Note: This timeline has been
constructed using the material listed below.
|This information was generously submitted by Linda C. Koehler firstname.lastname@example.org|
|Here is a brief summary which we
hope will help you keep these institutions clear:
1. There was a city almshouse in Poughkeepsie
2. This almshouse became a county almshouse (for both city and county paupers)
3. In 1863 the city and county separated their poor relief programs.
-- The county built a new county poorhouse in Oak Summit/Millbrook in 1863.
-- The City of Poughkeepsie kept the old property and replaced the old building
with a new City Almshouse in 1868-69.
|From James Smith’s “History of Dutchess County” (1882), pp.120-121|
|1741 -- The first county poor
relief act was passed.
??? -- A poorhouse
was established in Poughkeepsie "opposite the present [1881}
1856 -- An act was passed
allowing the Supervisors to contract for the support and
April 7, 1863 --
"David S. Tallman, John Ferris and Albert Emons were commissioned
May 28, 1863 -- "They received
a deed for 74 acres, 1 rood and 29 perches of land in
“The building erected for the poor
in [as a county poorhouse in
Oak Summit/Millbrook in the town of Washington] 1863, cost $14,380, including boiler and heater,
1865 -- "A house
for the keeper was erected at a cost of $5,764.92, and in the same
“ ‘The evils resulting from the
want of adaptation becoming more evident year by year, the
"This sum proved inadequate to
accomplish all that was needed and contemplated, but
1880 -- "The
Superintendent, David S. Tallman, entered upon the duties of his office
"Children at two years of
age are placed in the Orphan House at Poughkeepsie,
"The institution is deficient in
its provisions for the sick. Medical attendance is secured
"The house work is done by the
women, and most of the farm work by the men. The
|From Edmund Platt’s “History of Poughkeepsie” (1905), p.190|
During the [Civil] war a feeling of
antagonism between the city and the county resulted in a
Accordingly April 29th the Legislature
passed an act providing for the change and naming James
All excise moneys and all fines from
the Recorder’s court were to be appropriated for the support of the
city poor under control of this board. In the division of property with the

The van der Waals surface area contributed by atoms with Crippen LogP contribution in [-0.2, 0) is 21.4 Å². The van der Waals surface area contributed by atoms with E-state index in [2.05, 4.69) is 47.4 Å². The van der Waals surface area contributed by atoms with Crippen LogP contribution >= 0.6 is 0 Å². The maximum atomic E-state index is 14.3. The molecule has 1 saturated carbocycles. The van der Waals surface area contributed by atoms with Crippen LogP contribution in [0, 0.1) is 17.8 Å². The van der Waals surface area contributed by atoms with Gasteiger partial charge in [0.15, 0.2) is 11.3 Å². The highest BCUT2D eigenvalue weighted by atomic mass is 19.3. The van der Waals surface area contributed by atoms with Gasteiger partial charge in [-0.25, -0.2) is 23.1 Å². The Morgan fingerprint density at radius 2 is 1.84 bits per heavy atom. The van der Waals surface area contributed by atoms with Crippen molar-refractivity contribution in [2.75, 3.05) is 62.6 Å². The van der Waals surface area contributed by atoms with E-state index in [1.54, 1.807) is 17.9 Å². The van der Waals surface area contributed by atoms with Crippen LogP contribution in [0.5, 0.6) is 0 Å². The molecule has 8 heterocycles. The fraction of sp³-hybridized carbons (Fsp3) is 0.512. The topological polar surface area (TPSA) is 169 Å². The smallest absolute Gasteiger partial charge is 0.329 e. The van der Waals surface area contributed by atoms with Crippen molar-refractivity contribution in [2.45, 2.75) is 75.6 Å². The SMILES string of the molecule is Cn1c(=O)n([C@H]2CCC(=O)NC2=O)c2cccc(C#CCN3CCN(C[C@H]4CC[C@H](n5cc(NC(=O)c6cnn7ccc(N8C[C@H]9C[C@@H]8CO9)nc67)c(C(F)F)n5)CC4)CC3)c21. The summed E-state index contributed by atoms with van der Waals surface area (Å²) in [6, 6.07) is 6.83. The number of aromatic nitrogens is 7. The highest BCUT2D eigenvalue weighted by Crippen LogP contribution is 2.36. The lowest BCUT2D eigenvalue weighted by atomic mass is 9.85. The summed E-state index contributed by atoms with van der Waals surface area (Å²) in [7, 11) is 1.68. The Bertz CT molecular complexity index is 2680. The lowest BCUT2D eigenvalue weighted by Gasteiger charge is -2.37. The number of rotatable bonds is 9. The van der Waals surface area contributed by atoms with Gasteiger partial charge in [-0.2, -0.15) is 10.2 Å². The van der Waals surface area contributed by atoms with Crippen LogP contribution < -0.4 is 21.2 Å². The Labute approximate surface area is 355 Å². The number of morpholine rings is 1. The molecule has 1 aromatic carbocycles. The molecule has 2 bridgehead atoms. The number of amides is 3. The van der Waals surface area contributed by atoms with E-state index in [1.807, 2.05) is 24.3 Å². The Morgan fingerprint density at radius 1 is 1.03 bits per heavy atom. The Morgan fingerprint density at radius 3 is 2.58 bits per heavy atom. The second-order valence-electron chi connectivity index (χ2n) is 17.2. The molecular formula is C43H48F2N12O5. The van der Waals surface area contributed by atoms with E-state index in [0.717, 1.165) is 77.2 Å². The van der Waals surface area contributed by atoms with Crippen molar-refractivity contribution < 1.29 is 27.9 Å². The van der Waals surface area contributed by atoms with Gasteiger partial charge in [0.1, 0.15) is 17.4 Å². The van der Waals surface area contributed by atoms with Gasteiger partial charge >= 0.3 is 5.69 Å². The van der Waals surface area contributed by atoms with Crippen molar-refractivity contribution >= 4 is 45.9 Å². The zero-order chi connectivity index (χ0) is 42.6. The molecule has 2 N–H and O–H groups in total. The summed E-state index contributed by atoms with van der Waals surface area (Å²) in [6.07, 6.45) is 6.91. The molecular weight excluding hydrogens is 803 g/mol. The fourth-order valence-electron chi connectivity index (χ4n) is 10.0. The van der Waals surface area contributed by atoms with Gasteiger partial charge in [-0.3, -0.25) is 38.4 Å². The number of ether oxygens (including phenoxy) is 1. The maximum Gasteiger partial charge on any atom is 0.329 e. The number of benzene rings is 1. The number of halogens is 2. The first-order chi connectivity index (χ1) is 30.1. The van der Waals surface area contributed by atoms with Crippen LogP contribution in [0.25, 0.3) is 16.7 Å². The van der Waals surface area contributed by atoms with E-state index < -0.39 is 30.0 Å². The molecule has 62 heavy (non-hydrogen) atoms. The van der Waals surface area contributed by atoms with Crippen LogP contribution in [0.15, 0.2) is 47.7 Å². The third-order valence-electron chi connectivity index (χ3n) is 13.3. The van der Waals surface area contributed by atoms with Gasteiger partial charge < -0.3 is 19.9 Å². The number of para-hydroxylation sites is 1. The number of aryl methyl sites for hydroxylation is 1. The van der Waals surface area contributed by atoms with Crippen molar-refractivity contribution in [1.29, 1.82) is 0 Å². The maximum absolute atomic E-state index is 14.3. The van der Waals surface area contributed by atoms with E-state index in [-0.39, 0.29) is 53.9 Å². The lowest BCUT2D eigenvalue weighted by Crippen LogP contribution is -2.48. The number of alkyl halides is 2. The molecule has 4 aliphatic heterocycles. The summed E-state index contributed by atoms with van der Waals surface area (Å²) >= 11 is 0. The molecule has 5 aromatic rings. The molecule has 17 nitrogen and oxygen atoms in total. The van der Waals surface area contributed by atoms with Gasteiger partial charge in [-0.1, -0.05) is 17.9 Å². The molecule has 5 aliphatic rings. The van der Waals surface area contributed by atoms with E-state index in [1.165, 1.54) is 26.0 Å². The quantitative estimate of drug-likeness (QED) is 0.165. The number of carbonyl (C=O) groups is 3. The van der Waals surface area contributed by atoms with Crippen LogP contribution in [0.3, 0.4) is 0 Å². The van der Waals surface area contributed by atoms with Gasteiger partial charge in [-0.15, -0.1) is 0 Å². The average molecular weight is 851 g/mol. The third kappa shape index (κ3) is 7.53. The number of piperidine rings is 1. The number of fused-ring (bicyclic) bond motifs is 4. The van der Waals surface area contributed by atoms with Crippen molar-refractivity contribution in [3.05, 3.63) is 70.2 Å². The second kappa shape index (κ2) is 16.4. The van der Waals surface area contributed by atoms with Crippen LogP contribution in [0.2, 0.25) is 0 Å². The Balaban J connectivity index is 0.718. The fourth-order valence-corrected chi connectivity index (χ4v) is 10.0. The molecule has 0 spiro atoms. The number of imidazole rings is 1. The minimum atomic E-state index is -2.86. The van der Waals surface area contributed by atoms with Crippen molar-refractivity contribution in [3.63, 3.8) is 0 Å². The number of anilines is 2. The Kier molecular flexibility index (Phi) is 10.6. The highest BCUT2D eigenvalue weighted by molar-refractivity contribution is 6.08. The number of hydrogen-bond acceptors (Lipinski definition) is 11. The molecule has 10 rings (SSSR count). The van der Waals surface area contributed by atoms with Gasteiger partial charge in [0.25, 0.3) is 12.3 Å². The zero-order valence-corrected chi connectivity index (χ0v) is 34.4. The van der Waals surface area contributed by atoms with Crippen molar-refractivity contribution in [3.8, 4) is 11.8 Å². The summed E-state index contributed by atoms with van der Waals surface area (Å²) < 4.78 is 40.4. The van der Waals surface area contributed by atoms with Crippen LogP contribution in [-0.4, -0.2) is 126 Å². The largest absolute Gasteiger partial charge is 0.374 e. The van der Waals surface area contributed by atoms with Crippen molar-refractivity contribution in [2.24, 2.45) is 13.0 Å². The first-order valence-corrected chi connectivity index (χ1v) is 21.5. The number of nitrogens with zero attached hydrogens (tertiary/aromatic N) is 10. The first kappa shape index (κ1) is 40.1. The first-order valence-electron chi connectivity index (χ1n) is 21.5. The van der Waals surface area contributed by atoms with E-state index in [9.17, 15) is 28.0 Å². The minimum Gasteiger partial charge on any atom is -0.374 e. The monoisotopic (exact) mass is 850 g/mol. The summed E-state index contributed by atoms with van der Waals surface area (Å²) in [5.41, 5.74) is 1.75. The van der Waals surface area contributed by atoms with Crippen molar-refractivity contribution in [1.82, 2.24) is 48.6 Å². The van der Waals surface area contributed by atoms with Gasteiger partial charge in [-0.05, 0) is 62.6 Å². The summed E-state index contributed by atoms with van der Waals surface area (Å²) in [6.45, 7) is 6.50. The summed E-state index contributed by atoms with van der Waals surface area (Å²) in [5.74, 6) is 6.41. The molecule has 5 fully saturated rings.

county the city purchased the old county house grounds and in 1868-69 the
present  main
Linda C. Koehler's Additional Notes
In the 1850 census for Poughkeepsie,
the “County Poor Home” is enumerated on pp. 142-144
|When the new County Alms House opened, in October 1864, the first superintendent was Edgar Vanderburgh.|
The County Poor House and the
Superintendent’s House both appear on the 1867 Beers
From Roy Ahlquist’s “A Postal
History: Town of Washington” (1995)
Oak Summit, NY : “Oak Summit is located about one-half mile south of South Millbrook. Summit road passes through it. Oak Summit is rural farmland today. In 1870 the Dutchess & Columbia railroad was completed. The first stop in the Town of Washington was at Coffins Summit, named for Robert G. Coffin, one of the individuals instrumental in having the railroad constructed.”
DiArpino’s history of the town of Washington relates the story that the name of the railroad stop was changed because of the reluctance of the conductor to call out “Coffin’s Station” as they came up to the stop.
A short distance north of the depot there was a store, and north of the store, but on the other side of Summit Road was the county poor house. Robert G. Coffin established Coffins Summit Post Office, and a report he submitted to Washington dated March 31, 1890 verifies a name change - “Oak Summit late Coffins Summit”. The post office was discontinued in 1918.
In the 1870 census, the “County Alms
House” is enumerated in the town of Washington
A modern road map (no date - 1970s?) shows County House Road connecting Oak Summit Road and Rt. 343, just east and parallel to County Rt. 82 for the short distance it extends. The locality Oak Summit on the map is on Oak Summit Rd. southeast of the intersection with County House Road.